What were you doing this time a year ago? A daily e-mail or digital scrapbook brings it all back, like unlocking a time capsule. Emerging digital memory tools and platforms keep your memories alive, helping you rediscover your favourite memories or Internet activities from way back.
Tracking down your memories
Timehop, a new digital memory service, reminds you about what you were doing a year ago via a daily e-mail. The service uses your social behaviour, your twitter feeds, your check-ins, even your mobile text messages.
Then there’s Memolane. Another digital memory tool which reminds you about your past Internet social life, by collecting and connecting your thoughts, images, messages, even the music you listened to.
With both of them, the promise of rediscovering your memories is enabled digitally, fuelled by multiple platforms and devices.
Storing your past
But ‘memory back-ups’ are also no longer what they used to be… Apple users have been familiar with Time Machine for a while.
Both these memory tools, like the backwards back-up software, rely on ingenious digital memorisation. But we can’t simply look at them as good old ‘storage’ or ‘archive’ tools. This next generation of digital memory services adds an extra dimension to what used to be storage on a remote server or, more recently, in the Cloud. This time round, they’re time-based, restoring the detailed trail of our actions. Which means they also have an impact on how we remember things.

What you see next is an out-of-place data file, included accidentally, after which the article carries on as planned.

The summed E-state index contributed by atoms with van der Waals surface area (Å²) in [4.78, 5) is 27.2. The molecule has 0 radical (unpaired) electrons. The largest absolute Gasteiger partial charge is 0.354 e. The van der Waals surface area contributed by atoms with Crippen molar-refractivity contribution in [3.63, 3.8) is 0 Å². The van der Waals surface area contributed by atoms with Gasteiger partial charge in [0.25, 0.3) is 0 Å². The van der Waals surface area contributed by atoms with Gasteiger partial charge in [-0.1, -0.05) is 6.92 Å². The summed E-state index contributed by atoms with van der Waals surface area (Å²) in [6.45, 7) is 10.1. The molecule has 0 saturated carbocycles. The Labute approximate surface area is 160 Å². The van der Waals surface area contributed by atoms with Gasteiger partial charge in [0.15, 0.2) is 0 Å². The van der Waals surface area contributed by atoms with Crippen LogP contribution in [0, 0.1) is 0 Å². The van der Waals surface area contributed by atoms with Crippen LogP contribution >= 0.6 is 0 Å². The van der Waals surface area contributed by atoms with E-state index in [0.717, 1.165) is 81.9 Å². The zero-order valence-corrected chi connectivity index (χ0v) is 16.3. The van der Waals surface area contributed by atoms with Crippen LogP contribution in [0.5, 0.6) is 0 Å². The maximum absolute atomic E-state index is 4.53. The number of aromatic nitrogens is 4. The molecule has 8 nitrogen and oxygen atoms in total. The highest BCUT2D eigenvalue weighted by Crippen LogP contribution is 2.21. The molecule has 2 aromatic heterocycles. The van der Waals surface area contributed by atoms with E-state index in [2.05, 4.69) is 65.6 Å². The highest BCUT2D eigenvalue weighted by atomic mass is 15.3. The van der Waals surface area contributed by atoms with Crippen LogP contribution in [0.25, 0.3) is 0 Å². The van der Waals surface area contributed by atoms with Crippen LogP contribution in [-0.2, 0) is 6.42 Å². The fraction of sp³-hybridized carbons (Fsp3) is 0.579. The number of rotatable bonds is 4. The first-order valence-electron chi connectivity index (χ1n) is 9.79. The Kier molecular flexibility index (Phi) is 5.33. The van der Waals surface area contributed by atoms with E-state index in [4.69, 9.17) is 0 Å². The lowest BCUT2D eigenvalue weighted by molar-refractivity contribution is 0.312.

Memory goes public, big time
In today’s digital age, more and more info is stored online, both accidentally and deliberately. The web has become an accessible, and often public, repository for our daily lives, memories and actions. Facebook timeline transforms memories, which used to be rather personal, into a collective experience.
Memory has always been a social activity to a certain degree (think school reunions and yearbooks, memorials, genealogy, etc.). Today, by adding a digital, social and time-based dimension to memory as we used to know it, a new dimension is unlocked.
Just as technology has revolutionised how we hold onto our memories, it has also shifted the way we experience them… People used to write down their memories in diaries and store their family pictures in leather-bound albums. Now they express their sentiments on a blog and distribute their pictures across Instagram, Facebook or Twitter.
Piecing our stories together
Today’s generation of digital memory tools no longer retrieve single facts from a ‘storage space’ archive, they now make connections within a complex and dynamic network. They collect the scattered bits and pieces, by tapping into a variety of sources.
By gathering an ever-growing amount of tagged items, blogs, wallposts, image uploads, videos, text messages, check-ins, tweets and actions, they allow this content to be organised and tell a more complete, cohesive story.
Thanks to these new tools, our memory archive transforms from ‘storage space’ to ‘storage time’ and from a personal to a collective experience.
Take a digital trip down memory lane yourself.
You’ll not only rediscover what you were doing last year, but you might also get a glimpse of the new perspectives this opens from a communication viewpoint.